Coupland is a member of the Royal Canadian Academy, an Officer of the Order of Canada, and of the Order of British Columbia, a Chevlier de l’Order des Arts et des Lettres and receiver of the Lieutenant Governor’s Award for Literary Excellence.

His LG Award cited: “After his Generation X: Tales for an Accelerated Culture gave rise to a moniker for a generation, he has produced a widely praised and startlingly original body of work…an accomplished visual artist and designer, Douglas Coupland continues to take risks as a literary artist rather than rely on his reputation as a pop culture analyst.”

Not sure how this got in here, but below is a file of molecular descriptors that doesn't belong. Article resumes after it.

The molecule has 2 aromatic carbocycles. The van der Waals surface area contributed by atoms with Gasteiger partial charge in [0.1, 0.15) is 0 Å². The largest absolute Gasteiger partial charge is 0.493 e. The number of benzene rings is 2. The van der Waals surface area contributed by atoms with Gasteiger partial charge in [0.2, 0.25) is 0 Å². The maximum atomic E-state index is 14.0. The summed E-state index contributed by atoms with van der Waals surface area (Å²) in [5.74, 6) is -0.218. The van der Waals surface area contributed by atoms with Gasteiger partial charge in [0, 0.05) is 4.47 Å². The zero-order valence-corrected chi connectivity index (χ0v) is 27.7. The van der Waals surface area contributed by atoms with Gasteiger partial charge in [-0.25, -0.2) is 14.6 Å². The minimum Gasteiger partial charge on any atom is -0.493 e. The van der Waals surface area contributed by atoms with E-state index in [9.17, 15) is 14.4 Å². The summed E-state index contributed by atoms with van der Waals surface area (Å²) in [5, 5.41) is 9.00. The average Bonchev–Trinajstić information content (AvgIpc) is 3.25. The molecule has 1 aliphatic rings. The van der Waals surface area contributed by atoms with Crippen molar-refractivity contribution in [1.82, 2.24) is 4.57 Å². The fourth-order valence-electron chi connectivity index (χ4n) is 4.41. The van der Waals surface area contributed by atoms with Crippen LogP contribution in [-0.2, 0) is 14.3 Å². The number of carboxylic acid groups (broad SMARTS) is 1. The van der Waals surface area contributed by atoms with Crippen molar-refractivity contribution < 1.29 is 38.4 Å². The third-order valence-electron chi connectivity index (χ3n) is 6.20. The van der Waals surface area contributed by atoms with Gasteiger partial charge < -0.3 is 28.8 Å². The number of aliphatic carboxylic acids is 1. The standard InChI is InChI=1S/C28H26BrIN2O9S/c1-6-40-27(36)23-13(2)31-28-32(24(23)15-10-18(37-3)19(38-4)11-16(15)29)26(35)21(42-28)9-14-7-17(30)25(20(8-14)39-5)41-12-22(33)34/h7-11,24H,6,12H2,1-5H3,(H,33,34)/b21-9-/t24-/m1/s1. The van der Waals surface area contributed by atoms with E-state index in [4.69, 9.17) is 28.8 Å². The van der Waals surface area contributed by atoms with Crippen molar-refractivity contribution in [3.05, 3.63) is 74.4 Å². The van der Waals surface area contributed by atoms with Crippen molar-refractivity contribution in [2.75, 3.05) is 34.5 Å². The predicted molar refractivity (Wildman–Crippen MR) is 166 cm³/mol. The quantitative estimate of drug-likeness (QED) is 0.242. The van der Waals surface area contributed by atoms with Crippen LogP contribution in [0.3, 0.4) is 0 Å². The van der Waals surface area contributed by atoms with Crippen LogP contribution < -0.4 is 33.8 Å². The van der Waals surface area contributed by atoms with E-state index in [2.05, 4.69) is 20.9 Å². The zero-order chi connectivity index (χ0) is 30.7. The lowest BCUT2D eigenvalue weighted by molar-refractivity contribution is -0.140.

Sample works:

Everything is Anything is Anywhere is Everywhere:
His visual exhibit ‘Everything is Anything is Anywhere is Everywhere’ at the Vancouver Art Gallery, The Royal Ontario Museum and the Museum of Contemporary Canadian Art was described as the first major museum exhibition of one of Canada’s most celebrated artists. Divided into five sections, the exhibition addressed the key themes Douglas Coupland uses to probe modern life, including By using imagery and objects laden with symbolic meaning for Canadians, Coupland created a “secret handshake” not easily understood by others, questioned whether ‘Canadianness’ should still be defined by a relationship with nature, wondering at the frailty of some of the national systems that bind us together, and considering the possibilities of the future.

Bring me the Head of Vincent Van Gogh